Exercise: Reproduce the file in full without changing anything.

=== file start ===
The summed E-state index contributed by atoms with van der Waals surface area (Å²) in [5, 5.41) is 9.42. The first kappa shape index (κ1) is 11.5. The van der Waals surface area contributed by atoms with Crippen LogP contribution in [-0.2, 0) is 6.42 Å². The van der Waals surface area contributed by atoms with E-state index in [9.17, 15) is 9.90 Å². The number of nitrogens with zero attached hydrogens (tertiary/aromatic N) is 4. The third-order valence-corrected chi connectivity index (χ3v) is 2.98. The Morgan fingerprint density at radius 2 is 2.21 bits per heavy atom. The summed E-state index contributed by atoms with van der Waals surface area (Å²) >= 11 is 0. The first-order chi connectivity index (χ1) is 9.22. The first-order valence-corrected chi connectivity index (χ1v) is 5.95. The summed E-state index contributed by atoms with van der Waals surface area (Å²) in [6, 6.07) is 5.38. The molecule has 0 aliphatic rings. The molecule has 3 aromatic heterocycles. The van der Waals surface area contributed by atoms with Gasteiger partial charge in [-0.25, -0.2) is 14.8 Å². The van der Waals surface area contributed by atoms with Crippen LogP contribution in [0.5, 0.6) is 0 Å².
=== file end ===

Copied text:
The summed E-state index contributed by atoms with van der Waals surface area (Å²) in [5, 5.41) is 9.42. The first kappa shape index (κ1) is 11.5. The van der Waals surface area contributed by atoms with Crippen LogP contribution in [-0.2, 0) is 6.42 Å². The van der Waals surface area contributed by atoms with E-state index in [9.17, 15) is 9.90 Å². The number of nitrogens with zero attached hydrogens (tertiary/aromatic N) is 4. The third-order valence-corrected chi connectivity index (χ3v) is 2.98. The Morgan fingerprint density at radius 2 is 2.21 bits per heavy atom. The summed E-state index contributed by atoms with van der Waals surface area (Å²) >= 11 is 0. The first-order chi connectivity index (χ1) is 9.22. The first-order valence-corrected chi connectivity index (χ1v) is 5.95. The summed E-state index contributed by atoms with van der Waals surface area (Å²) in [6, 6.07) is 5.38. The molecule has 0 aliphatic rings. The molecule has 3 aromatic heterocycles. The van der Waals surface area contributed by atoms with Gasteiger partial charge in [-0.25, -0.2) is 14.8 Å². The van der Waals surface area contributed by atoms with Crippen LogP contribution in [0.5, 0.6) is 0 Å².